Secretary of State Henry Kissinger opposed the Jackson-Vanik law linking trade concessions for the Soviet Union with easing restrictions on emigration. The best way to help free Soviet Jewry was to rely on his “silent diplomacy,” he insisted
In fact, he and President Nixon didn’t think it was really a very important matter, even “if (the Soviets) put Jews into gas chambers.” Fortunately, the self-considered world’s two smartest men were wrong. And fortunately, the U.S. Congress wasn’t listening to them and enacted the Jackson-Vanik amendments to the Trade Act of 1974.
In recognition of the success of that law, President Barack Obama on Friday signed H.R. 6156 “graduating” Russia and Moldova from Jackson-Vanik and establishing permanent normal trade relations with the United States in recognition of a 20-year record of allowing unrestricted emigration and improving opportunities for Jews who chose to remain in those countries.
Mark. B. Levin, executive director of NCSJ –originally the National Council for Soviet Jewry – attended the Oval Office signing ceremony and afterward said, “Russia’s record isn’t perfect, but this law recognizes important progress on religious freedom and emigration, and it’s the right thing to do.”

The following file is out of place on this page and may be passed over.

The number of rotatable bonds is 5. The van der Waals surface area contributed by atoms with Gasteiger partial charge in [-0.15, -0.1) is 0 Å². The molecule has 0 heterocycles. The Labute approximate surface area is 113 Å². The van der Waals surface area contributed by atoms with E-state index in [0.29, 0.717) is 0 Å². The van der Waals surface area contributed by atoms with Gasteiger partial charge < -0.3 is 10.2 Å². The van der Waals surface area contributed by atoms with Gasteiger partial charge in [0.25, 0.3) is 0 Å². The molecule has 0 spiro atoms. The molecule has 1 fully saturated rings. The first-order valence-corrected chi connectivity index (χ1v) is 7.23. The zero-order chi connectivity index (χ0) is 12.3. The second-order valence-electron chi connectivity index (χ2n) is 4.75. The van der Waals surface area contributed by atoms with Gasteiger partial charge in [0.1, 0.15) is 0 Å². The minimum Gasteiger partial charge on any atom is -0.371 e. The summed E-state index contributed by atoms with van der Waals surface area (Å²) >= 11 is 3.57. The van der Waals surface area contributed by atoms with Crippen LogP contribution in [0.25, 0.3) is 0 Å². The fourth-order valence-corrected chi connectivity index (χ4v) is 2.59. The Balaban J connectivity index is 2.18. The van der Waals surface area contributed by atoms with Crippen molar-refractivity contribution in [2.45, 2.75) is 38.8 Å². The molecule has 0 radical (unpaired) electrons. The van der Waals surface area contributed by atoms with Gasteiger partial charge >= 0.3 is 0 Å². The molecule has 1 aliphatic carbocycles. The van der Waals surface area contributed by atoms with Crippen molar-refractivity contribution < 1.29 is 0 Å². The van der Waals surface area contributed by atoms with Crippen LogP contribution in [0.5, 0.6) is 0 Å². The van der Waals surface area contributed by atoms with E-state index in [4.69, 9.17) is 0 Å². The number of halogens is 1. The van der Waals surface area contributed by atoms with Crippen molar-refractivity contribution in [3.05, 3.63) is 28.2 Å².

The repeal also marks the 25th anniversary of the 1987 Freedom Sunday rally in Washington that saw a quarter of a million people gather on the National Mall demanding “Let my people go” on the eve of Soviet President Mikhail Gorbachev’s White House summit with President Ronald Reagan.
Kissinger and President Richard Nixon considered Jackson-Vanik an unwarranted Congressional intrusion in foreign policy by a bunch of pushy Jews.
That was evident in a taped Oval Office conversation between the two men shortly after a meeting with Israeli Prime Minister Golda Meir, who had asked for U.S. support in pressing the Soviets to ease Jewish emigration.
Nixon wasn’t interested. “(I)f the Jewish community in this country makes Israel exit permits the condition for the Russian initiative, listen, they’re going to be hurting. That will not work,” he said.
Kissinger responded, “Let’s face it. The emigration of Jews from the Soviet Union is not an objective of American foreign policy. And if they put Jews into gas chambers in the Soviet Union, it is not an American concern. It may be a humanitarian concern.”
Nixon agreed. “I know. We can’t blow up the world because of it.”
Jackson-Vanik passed Congress unanimously shortly after Nixon resigned, and it was signed into law by President Gerald R. Ford on January 3, 1975.